Achilles tendinopathy

1st December, 2020 • 3 min read
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Achilles tendinopathy is a condition that causes pain just above your heel. It’s caused by damaging a strong band of tissue that connects your calf muscles to your heel bone. This band of tissue is called your Achilles tendon. You use it to help you walk, run and jump.

There are lots of ways you can damage your tendon and develop Achilles tendinopathy, including:

  • doing the same exercises over and over again
  • not warming up before exercising
  • suddenly doing more exercise than normal
  • exercising in shoes that aren’t made for that purpose or in worn-out sports shoes

It’s also possible to get Achilles tendinopathy if you have arthritis or a bony growth on the back of your heel bone, which can rub against the tendon.

Symptoms of Achilles tendinopathy

The main symptom of Achilles tendinopathy is pain in the back of your leg – usually just above the heel.

You may find that the pain gets worse when you exercise and gets better when you rest. You may also notice some swelling around your heel, and feel stiff or sore in that area, especially in the morning.

In some cases, the damage to your Achilles tendon can be so bad, it tears. This is known as an

Achilles tendon rupture
and it needs urgent medical care.

It’s likely you have an Achilles tendon rupture if you suddenly develop really bad pain above your heel (it may feel like you’ve been kicked in your ankle) and notice you can’t walk or put weight on your foot as normal.

If this happens, go to the emergency department immediately.

How is Achilles tendinopathy diagnosed?

A doctor will usually diagnose Achilles tendinopathy based on your symptoms and after looking at and feeling your leg and ankle. In some cases, you may need imaging tests, especially if the doctor suspects you’ve torn the tendon.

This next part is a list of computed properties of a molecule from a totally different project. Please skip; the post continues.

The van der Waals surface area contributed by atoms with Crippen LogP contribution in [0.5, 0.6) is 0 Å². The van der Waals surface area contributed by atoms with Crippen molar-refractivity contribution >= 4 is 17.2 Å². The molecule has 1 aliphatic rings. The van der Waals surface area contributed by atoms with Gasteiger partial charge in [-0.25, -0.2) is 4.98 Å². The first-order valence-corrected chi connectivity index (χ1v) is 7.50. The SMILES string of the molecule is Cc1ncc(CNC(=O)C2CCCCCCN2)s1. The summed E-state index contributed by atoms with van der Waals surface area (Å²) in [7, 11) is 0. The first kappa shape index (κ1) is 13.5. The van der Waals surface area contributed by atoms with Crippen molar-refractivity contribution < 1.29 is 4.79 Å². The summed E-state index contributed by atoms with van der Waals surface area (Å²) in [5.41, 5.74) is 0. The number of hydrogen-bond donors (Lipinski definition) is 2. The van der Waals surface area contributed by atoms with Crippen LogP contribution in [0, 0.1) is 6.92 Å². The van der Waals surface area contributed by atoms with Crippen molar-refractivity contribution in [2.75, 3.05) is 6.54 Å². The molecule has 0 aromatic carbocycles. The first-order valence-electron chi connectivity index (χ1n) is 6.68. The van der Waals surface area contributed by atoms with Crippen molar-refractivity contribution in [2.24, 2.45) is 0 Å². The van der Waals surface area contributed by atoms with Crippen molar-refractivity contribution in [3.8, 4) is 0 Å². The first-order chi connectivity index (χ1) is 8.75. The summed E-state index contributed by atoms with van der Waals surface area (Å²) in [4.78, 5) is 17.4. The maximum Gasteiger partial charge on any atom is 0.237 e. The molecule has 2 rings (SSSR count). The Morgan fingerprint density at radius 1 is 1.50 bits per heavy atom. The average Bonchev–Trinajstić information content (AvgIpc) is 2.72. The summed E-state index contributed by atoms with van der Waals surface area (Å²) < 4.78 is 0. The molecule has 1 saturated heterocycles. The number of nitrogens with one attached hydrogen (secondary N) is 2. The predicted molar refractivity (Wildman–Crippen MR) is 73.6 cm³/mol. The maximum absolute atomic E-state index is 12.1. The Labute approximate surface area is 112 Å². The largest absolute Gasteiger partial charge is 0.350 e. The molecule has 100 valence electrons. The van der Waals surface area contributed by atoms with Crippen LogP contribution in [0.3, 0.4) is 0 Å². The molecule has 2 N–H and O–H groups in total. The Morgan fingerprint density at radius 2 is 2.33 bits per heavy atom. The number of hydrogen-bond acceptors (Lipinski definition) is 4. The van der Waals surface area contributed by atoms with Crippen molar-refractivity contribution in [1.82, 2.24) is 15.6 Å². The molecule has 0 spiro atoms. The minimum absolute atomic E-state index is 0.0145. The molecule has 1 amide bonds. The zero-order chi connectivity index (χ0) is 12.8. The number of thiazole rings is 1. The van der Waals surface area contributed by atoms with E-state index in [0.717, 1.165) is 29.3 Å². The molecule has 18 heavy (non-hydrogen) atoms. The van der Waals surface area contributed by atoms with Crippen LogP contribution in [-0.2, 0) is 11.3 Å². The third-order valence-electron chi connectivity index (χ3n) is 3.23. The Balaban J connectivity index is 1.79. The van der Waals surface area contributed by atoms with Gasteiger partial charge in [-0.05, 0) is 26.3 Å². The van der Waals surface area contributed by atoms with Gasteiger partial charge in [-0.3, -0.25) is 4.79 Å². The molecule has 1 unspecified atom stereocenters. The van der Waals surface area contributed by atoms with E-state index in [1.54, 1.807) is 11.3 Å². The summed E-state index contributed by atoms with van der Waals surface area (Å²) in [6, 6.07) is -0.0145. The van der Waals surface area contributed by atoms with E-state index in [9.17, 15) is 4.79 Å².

Achilles tendinopathy treatment

Most cases of Achilles tendinopathy get better on their own in time. The exact time it will take varies from person to person, but it can take a few months to heal completely.

You can do a few things to help your recovery, including:

  • resting your ankle
  • icing your ankle and heel for 15 minutes every 1 to 2 hours if you have pain after moving around – you can use an ice pack or a bag of frozen vegetables wrapped in a thin towel
  • taking painkillers as needed – speak to a pharmacist or doctor for advice on the best painkillers to take, where to get them and how to safely take them
  • support your ankle with a bandage or other type of ankle wrapping
  • seeing a physiotherapy to learn special exercises to strengthen your calf muscles
  • seeing a foot specialist for advice on the best footwear or shoe inserts for you


  1. UpToDate [Internet]. 2020 [cited 1 December 2020]. Available
  2. UpToDate [Internet]. 2020 [cited 1 December 2020]. Available
  3. Quick Facts: Achilles Tendon Tears - MSD Manual Consumer Version [Internet]. MSD Manual Consumer Version. 2020 [cited 1 December 2020]. Available

Important: Our website provides useful information but is not a substitute for medical advice. You should always seek the advice of your doctor when making decisions about your health.